What if we backed up even further and disenfranchised the No from the beginning? When our newborn baby’s flailing hands caught a tiny fistful of hair, what if we just smiled and gently removed it and kissed those itty bitty little fingers?

When our intrepid little explorers discovered the wonders of kitchen cabinets, what if we used cabinet locks but left one or two full of pots and pans and plastic bins for them to discover?

What if when our little people headed for the walls to do their best Michelangelo interpretation on them, we simply intercepted them and offered alternative canvases?

Or what if when they ascended the kitchen cabinets, we just scooped them up and headed outdoors for some climbing adventures?

The thing is, the No is only the No when we, the adults, make it the No. And it can become simply a no when we get creative and interactive and stop using a tiny two-letter word like it has “Phenomenal Cosmic Power in an itty-bitty living space!” (Aladdin 1994)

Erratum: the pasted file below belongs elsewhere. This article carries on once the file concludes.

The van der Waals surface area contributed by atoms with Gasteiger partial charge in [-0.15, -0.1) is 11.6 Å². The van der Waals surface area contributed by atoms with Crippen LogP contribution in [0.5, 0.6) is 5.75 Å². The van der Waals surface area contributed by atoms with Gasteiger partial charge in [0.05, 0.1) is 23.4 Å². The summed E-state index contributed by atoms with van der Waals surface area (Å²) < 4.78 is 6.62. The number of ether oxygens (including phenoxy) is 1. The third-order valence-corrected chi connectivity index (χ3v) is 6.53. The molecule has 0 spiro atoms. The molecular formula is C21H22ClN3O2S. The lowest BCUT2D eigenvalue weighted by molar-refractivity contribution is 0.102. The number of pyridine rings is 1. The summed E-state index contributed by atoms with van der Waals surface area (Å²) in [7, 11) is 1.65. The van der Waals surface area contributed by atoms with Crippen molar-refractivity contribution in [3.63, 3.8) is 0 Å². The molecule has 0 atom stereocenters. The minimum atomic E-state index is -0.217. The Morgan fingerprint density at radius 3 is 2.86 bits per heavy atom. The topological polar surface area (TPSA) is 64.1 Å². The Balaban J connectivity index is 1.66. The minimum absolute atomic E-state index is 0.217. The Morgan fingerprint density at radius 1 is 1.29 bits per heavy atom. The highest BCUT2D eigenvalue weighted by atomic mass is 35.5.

Related posts:

When Children Act Out ~ Reflecting Our Emotions

The Problem with Punishment

7-Year-Old Gentle Parenting Crusader

Changing the World, One Little Heart at a Time

12 Steps to Gentle Parenting

Practical, Gentle, Effective Discipline

The Color of Change

Better Children, Better World

L.R.Knost is a best-selling parenting and children’s book author and founder and director of Little Hearts/Gentle Parenting Resources, an online resource for gentle parenting education, articles, and research. Books by L.R.Knost include Whispers Through Time: Communication Through the Ages and Stages of Childhood ; Two Thousand Kisses a Day: Gentle Parenting Through the Ages and Stages ; The Gentle Parent: Positive, Practical, Effective Discipline ; and Jesus, the Gentle Parent: Gentle Christian Parenting (Release date: May 2014) the first four books in the Little Hearts Handbook gentle parenting series, as well as her children’s picture books Petey’s Listening Ears and the soon-to-be-released Grumpykins series available from Amazon and other major retailers.